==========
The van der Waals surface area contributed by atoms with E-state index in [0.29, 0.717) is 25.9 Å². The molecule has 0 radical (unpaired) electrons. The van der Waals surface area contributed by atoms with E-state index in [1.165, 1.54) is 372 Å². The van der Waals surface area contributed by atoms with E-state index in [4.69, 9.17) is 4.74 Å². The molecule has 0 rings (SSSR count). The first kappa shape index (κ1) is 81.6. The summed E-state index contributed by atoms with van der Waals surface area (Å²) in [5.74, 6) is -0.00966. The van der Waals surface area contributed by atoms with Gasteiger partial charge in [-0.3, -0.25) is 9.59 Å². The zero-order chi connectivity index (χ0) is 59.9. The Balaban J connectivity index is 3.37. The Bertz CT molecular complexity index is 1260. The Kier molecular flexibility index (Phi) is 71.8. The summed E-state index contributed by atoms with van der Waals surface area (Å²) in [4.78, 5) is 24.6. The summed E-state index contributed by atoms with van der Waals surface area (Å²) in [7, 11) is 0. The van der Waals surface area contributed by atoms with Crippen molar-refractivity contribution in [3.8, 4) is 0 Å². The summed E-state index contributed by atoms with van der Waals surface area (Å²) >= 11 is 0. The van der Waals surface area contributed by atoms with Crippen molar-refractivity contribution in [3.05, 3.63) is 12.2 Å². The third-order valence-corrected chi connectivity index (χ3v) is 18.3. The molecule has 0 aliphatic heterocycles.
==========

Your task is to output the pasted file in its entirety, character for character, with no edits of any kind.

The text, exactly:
The van der Waals surface area contributed by atoms with E-state index in [0.29, 0.717) is 25.9 Å². The molecule has 0 radical (unpaired) electrons. The van der Waals surface area contributed by atoms with E-state index in [1.165, 1.54) is 372 Å². The van der Waals surface area contributed by atoms with E-state index in [4.69, 9.17) is 4.74 Å². The molecule has 0 rings (SSSR count). The first kappa shape index (κ1) is 81.6. The summed E-state index contributed by atoms with van der Waals surface area (Å²) in [5.74, 6) is -0.00966. The van der Waals surface area contributed by atoms with Gasteiger partial charge in [-0.3, -0.25) is 9.59 Å². The zero-order chi connectivity index (χ0) is 59.9. The Balaban J connectivity index is 3.37. The Bertz CT molecular complexity index is 1260. The Kier molecular flexibility index (Phi) is 71.8. The summed E-state index contributed by atoms with van der Waals surface area (Å²) in [4.78, 5) is 24.6. The summed E-state index contributed by atoms with van der Waals surface area (Å²) in [7, 11) is 0. The van der Waals surface area contributed by atoms with Crippen molar-refractivity contribution in [3.8, 4) is 0 Å². The summed E-state index contributed by atoms with van der Waals surface area (Å²) >= 11 is 0. The van der Waals surface area contributed by atoms with Crippen molar-refractivity contribution in [3.05, 3.63) is 12.2 Å². The third-order valence-corrected chi connectivity index (χ3v) is 18.3. The molecule has 0 aliphatic heterocycles.